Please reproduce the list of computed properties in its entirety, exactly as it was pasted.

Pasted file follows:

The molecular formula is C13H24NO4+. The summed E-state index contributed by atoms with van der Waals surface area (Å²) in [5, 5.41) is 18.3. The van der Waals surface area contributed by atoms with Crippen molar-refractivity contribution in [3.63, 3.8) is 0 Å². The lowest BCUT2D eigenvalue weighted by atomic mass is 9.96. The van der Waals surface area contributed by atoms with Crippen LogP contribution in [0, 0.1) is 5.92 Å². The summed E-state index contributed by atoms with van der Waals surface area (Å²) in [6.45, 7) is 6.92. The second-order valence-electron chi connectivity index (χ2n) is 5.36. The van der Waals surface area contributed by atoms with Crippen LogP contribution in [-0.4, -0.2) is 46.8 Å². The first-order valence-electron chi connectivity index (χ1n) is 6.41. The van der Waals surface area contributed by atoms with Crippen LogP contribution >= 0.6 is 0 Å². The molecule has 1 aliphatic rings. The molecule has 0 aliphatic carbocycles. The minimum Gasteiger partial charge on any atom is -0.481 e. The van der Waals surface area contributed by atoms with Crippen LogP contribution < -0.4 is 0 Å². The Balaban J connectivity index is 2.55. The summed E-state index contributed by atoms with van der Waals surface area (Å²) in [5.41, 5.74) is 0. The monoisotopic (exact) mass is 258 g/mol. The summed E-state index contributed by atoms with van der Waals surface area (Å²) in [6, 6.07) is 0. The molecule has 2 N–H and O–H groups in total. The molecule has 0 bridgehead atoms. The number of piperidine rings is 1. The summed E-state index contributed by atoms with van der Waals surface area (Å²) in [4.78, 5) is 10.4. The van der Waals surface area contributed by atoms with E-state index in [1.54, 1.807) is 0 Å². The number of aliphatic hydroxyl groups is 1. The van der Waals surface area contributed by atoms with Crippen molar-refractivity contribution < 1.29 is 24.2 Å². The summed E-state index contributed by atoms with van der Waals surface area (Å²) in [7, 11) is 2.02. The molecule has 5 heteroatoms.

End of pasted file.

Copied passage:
The molecular formula is C13H24NO4+. The summed E-state index contributed by atoms with van der Waals surface area (Å²) in [5, 5.41) is 18.3. The van der Waals surface area contributed by atoms with Crippen molar-refractivity contribution in [3.63, 3.8) is 0 Å². The lowest BCUT2D eigenvalue weighted by atomic mass is 9.96. The van der Waals surface area contributed by atoms with Crippen LogP contribution in [0, 0.1) is 5.92 Å². The summed E-state index contributed by atoms with van der Waals surface area (Å²) in [6.45, 7) is 6.92. The second-order valence-electron chi connectivity index (χ2n) is 5.36. The van der Waals surface area contributed by atoms with Crippen LogP contribution in [-0.4, -0.2) is 46.8 Å². The first-order valence-electron chi connectivity index (χ1n) is 6.41. The van der Waals surface area contributed by atoms with Crippen LogP contribution >= 0.6 is 0 Å². The molecule has 1 aliphatic rings. The molecule has 0 aliphatic carbocycles. The minimum Gasteiger partial charge on any atom is -0.481 e. The van der Waals surface area contributed by atoms with Crippen LogP contribution < -0.4 is 0 Å². The Balaban J connectivity index is 2.55. The summed E-state index contributed by atoms with van der Waals surface area (Å²) in [5.41, 5.74) is 0. The monoisotopic (exact) mass is 258 g/mol. The summed E-state index contributed by atoms with van der Waals surface area (Å²) in [6, 6.07) is 0. The molecule has 2 N–H and O–H groups in total. The molecule has 0 bridgehead atoms. The number of piperidine rings is 1. The summed E-state index contributed by atoms with van der Waals surface area (Å²) in [4.78, 5) is 10.4. The van der Waals surface area contributed by atoms with E-state index in [1.54, 1.807) is 0 Å². The number of aliphatic hydroxyl groups is 1. The van der Waals surface area contributed by atoms with Crippen molar-refractivity contribution < 1.29 is 24.2 Å². The summed E-state index contributed by atoms with van der Waals surface area (Å²) in [7, 11) is 2.02. The molecule has 5 heteroatoms.